You are on the board of a national corporation. What would you do if you had a CEO, Mr. AB, who appeared to have the genetic condition of Marfan syndrome, with very long limbs and high risk of fatal aortic aneurism, and episodes of severe depression as well. Make sure he was cared for by an expert cardiologist, and urge him to seek psychiatric treatment for his mood disorder. What if he were the POTUS? (President of the U.S.) Further, you might also be sure that he had Secret Service 24/7.

What if you had a different CEO, Mr. DE, up in years, recovering from a heart attack? Make sure he had the best heart doctor and was in structured cardiac rehab, not just golf. What if he were the POTUS? 

What if you had another elderly executive officer, Mr. DC, who had pacemakers and defibrillators in his heart, and had an unexplained episode where he shot a fellow hunter in the face? You would make sure he continued to have the best cardiac care. What if he were the VP?

What if you had just hired a new CEO, Mr. D., also a senior, who seems to be unwilling or unable to read company documents, and can’t recall the last, or any, book he has read. Instead he spends four to six hours a day watching TV, stays up all hours on his insecure cell tweeting about news from what some would call “fringe” websites. Then he tweets out misinterpreted versions of what he saw there, putting himself and the company at legal risk. And intersperses these tweets with tweets about the emcee of a TV show he used to star in. Indeed, Mr. D. appears to have a short attention span. He can’t focus long enough to answer a two- or three-part question. On receiving counsel from several advisors, he usually attends to the last person’s advice only. He forgets what he has said or done weeks, days, or hours ago. He takes the slightest criticism personally and treats those who offer it as enemies, exhibiting poor anger control. You would see that he gets his next annual physical from a nationally renowned clinic, rather than his current internist. If you were the physician doing this exam, you would do thorough tests to rule out all medical conditions that could account for these behaviors. Start with the simplest, an eye exam to see if he needs glasses but may be too vain to use them in public, and get him contacts if appropriate. Failing the discovery of treatable illness, you would do a “mini-mental-test,” the first in a series of psychological and psychiatric evaluations, looking for early dementia. Then, if indicated, proceed to a full neuro-psychological evaluation. What if Mr. D. were the POTUS? Insist that he receive the best available medical care, or, as it is called these days, “health care.”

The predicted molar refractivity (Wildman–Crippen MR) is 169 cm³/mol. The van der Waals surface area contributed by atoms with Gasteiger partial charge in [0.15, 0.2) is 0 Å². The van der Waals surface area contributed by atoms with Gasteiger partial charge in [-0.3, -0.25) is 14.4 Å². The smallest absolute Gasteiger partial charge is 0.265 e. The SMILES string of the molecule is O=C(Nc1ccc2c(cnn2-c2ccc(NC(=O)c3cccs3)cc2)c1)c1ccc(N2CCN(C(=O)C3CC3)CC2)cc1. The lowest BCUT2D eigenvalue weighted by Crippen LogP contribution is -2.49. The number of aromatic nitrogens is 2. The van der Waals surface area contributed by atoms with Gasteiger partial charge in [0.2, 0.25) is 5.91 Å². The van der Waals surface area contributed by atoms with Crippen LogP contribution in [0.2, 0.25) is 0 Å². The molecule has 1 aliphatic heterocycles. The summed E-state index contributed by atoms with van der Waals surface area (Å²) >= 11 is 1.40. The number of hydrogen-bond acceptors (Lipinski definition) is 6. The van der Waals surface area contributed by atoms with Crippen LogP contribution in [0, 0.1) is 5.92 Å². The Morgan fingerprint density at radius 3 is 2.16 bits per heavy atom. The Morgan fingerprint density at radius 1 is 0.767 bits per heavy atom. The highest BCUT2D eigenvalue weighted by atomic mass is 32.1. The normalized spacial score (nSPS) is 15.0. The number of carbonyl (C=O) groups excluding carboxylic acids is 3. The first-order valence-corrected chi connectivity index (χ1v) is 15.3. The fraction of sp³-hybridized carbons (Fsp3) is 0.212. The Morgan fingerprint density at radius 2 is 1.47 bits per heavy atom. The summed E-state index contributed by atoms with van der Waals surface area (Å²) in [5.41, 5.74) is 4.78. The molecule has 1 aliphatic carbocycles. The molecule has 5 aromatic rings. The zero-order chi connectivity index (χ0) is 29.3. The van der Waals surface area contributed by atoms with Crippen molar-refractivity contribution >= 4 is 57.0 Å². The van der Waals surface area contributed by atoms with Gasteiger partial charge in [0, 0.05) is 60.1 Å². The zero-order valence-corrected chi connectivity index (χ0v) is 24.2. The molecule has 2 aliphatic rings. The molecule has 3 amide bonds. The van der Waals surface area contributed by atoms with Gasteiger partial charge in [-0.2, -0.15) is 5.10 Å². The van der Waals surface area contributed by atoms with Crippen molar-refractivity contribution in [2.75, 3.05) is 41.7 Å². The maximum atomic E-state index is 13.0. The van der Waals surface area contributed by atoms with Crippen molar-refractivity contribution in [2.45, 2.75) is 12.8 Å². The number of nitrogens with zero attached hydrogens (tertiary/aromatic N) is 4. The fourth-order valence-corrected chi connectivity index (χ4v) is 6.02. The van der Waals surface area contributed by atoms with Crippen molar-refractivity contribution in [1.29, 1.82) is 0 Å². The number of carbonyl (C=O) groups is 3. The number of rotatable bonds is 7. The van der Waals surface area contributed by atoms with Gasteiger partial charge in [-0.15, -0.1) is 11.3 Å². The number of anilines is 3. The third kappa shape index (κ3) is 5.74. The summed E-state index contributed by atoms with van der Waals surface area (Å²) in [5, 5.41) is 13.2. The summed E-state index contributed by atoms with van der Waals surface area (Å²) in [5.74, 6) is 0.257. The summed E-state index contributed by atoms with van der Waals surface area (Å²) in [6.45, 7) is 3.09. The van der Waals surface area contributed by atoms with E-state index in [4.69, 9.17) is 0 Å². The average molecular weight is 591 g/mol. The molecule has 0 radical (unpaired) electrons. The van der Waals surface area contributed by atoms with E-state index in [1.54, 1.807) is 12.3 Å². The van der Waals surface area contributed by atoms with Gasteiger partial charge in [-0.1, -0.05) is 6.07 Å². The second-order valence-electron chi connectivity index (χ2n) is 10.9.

Jeanne Gail, Ph.D, PA-C, Belfast